Does the church have music and singing that you can participate with during worship? Does it match how you prefer to worship? If not, is that a deal breaker for you? For me, it would be. If I can’t make a connection with the music ministry, I would have a hard time at the church.
When you enter the church, do the members (regular attendees) speak to or ignore you? Does someone help you find the restrooms, nursery, and a place to sit? Or, are you left to your own devices to find everything you need for the day?
Is the pastor loud when he is preaching? Or, is he more reserved and quiet? Which do you prefer? Can you attend a church where the pastor doesn’t preach in the way that you like?
For me, if a pastor speaks in a monotone voice and doesn’t keep my attention (no, I don’t want a performance), it would be hard for me to continue to go to that church. I prefer a pastor who is a dynamic public speaker. He uses his voice to tell the stories and information God has given him.
The size of a church can be the physical building or the people.
For people, do you want to attend a mega-church where there are thousands of people in an auditorium each weekend? Would you prefer something small, like fewer than 100 people? Or, like me, do you want something in the middle where the people get to know each other, and everyone has their place in the church?
For the building, do you want a multi-campus church where the pastor isn’t always in the same building as you? Would you want to attend a Bible-study-type church in someone’s basement/living room? Or, again like me, do you want to attend a church that accommodates about 250 people? It’s like a lot of the churches we see as we drive through the streets of small downtowns.
Do Your Research
A simple Google search will tell you a lot about a church. You can get the name, location, and contact information. You will probably be able to find the website for it. If you are lucky, the churches you are searching for will have reviews on Google. (Google reviews are not always reliable, so read them, but don’t make a final decision from them.)
As I stated earlier, the Bible tells the function of the church. When you are looking for a church, find one that aligns with what the Bible lays out for churches.
Review Church Website
When you find the website for the church, read through it. You can find out who the pastor and leaders are. Usually, the statement of faith is available there. Sometimes, churches will include some of their history on the website. You may be able to locate days and times for services and events. You can probably find links to ministries like music, children, families, and teens.
Sometimes, the church website will house previous sermons and services. If possible, watch a few of those videos. You may be able to decide from those if this is a place you want to visit or not. However, remember that watching videos is completely different than being in the sanctuary in person. If you think you might like this church, plan to take your family there to visit.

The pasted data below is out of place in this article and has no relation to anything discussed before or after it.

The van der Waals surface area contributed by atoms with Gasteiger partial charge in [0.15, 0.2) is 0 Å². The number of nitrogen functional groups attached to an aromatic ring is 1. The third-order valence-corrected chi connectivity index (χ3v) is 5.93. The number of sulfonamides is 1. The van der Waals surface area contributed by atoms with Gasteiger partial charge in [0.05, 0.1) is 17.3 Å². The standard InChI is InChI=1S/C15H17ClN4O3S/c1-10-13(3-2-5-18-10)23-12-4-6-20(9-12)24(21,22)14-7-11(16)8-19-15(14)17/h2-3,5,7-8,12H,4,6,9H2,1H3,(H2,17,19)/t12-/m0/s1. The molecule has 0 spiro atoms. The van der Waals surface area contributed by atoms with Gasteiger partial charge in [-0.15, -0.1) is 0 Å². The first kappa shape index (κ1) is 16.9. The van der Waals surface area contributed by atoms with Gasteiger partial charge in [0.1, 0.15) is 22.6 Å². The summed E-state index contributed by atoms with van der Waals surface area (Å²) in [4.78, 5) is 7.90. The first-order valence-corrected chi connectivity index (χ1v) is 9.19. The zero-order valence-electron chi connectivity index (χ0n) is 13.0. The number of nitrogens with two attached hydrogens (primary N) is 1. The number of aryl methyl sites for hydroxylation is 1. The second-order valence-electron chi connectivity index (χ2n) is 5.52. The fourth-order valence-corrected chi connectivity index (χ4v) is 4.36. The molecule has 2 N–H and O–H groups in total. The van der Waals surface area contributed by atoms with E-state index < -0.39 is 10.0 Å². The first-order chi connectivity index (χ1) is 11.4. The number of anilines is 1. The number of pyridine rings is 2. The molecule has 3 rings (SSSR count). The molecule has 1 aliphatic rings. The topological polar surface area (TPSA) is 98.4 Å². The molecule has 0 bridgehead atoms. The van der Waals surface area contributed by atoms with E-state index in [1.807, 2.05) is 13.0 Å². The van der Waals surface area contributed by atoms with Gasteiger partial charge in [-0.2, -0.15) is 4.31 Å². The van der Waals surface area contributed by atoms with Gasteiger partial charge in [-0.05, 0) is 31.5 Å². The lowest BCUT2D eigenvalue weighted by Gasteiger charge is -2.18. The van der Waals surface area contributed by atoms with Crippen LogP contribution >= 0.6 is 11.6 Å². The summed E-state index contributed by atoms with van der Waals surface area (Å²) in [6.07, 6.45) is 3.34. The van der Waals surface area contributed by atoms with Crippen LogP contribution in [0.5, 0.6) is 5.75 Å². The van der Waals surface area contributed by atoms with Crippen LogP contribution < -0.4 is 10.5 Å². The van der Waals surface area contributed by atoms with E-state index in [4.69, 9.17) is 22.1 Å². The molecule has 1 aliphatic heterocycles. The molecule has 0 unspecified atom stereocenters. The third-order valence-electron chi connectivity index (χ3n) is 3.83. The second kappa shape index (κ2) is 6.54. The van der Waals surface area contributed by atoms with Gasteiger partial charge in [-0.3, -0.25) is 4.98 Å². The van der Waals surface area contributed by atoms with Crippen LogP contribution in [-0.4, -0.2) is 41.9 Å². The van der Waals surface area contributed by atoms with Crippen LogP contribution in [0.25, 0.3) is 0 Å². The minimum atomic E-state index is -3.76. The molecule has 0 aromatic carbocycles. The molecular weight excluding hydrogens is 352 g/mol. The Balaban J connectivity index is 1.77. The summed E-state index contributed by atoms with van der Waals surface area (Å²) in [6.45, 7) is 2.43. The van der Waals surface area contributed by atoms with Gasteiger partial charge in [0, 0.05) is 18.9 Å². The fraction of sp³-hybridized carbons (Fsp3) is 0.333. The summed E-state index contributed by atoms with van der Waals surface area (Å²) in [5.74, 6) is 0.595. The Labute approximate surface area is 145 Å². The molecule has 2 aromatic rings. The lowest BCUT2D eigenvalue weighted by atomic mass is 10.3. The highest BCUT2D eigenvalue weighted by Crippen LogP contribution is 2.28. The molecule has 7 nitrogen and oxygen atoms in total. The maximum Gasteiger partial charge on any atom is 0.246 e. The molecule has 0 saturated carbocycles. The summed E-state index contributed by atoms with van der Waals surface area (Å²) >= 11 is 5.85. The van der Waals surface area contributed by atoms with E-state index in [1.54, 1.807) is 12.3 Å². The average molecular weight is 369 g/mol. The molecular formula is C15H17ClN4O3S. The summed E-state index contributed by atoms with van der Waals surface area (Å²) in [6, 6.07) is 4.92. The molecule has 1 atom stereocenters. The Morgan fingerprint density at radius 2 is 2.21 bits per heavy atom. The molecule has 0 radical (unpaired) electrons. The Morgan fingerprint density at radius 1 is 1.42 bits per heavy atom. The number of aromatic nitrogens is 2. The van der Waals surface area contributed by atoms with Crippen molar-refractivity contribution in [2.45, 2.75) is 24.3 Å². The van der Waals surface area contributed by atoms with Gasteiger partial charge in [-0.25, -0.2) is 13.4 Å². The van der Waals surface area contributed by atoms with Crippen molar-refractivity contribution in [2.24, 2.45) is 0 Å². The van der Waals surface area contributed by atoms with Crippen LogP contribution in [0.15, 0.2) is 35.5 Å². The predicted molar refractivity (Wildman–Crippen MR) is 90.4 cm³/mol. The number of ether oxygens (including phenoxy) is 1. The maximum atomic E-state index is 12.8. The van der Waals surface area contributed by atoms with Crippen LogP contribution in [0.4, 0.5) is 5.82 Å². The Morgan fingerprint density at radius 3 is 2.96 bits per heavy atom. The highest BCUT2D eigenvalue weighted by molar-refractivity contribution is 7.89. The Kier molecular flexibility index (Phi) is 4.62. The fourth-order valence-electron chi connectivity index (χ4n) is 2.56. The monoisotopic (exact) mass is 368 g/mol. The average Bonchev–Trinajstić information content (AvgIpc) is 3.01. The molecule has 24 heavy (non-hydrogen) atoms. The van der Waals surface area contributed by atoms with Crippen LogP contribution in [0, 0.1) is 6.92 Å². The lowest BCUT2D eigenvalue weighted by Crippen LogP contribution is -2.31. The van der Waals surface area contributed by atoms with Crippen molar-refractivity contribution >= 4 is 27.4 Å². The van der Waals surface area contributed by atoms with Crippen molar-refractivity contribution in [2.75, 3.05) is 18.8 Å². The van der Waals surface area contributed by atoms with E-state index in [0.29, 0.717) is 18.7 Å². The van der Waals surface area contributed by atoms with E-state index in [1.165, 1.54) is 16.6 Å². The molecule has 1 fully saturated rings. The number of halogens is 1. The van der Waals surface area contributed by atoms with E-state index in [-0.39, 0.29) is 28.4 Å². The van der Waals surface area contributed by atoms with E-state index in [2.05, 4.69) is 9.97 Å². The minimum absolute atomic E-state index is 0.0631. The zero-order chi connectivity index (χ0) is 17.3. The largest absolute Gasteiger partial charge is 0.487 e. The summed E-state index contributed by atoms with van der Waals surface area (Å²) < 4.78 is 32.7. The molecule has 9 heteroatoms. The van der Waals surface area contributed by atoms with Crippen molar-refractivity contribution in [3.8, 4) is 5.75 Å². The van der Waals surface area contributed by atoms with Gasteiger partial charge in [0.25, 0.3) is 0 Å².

If you’d like to check out the website for my church, it’s here.
Visit the Church
After gathering recommendations, doing research, and praying about it, you are ready to visit a few churches. Do not go into this like you are looking for a house. Have a list of no more than 4-5 churches you want to visit.
If you have too many churches on the list, then you will forget what features stand out in each one. Then, you may have a harder time making a decision. With 4-5 churches on the list, you can visit one each week for a month. Some you will be able to eliminate after one visit, but others you won’t.
Remember that one visit may not be enough in most situations. You may need to visit the church a few times to make sure it is a good fit. Most churches do not have identical services every week, I know my church doesn’t. Some services are calmer, but sometimes we are loud and shouting praises.
Before going to any of the churches that are suggested to you or that you find for yourself, be sure you know what you want/need/expect from a church. It’s not like shopping for groceries or a car, but you need to know your preferences.
For example, if you have children, is a children’s church program something you really want? If so, and the church you visit doesn’t offer it, then you may need to reconsider.
But, you don’t want to “church shop.” Knowing what you want in a church is important, but manage your expectations. Don’t try to find something that has the right color walls and carpets. Don’t put things like having a pastor and singers who wear specific brands of clothes on the list. Another thing that is not required in a church is a coffee bar in the lobby with snacks. These are all things that you don’t need in a church. They are just things that some churches offer. If these are the types of things you are requiring from a church, then you may want to think about your expectations of a church.
After visiting the churches, it’s time to make a decision. You may not have to deliberate at all, but in some cases, you may have to have serious discussions.
Pray about it. Ask God to show you which church He wants you to attend.
Discuss the churches with those in your family who are helping make the decision. Ask your spouse and/or children their thoughts and feelings.
Make a decision and begin attending the church. Enjoy the sermons and get involved.
Thank God for sending you to the right church family.
I hope that these tips are helpful. If so, and you use them to find a new church home, come back and tell me about it. I’d love to know that my words were a blessing for you and your family.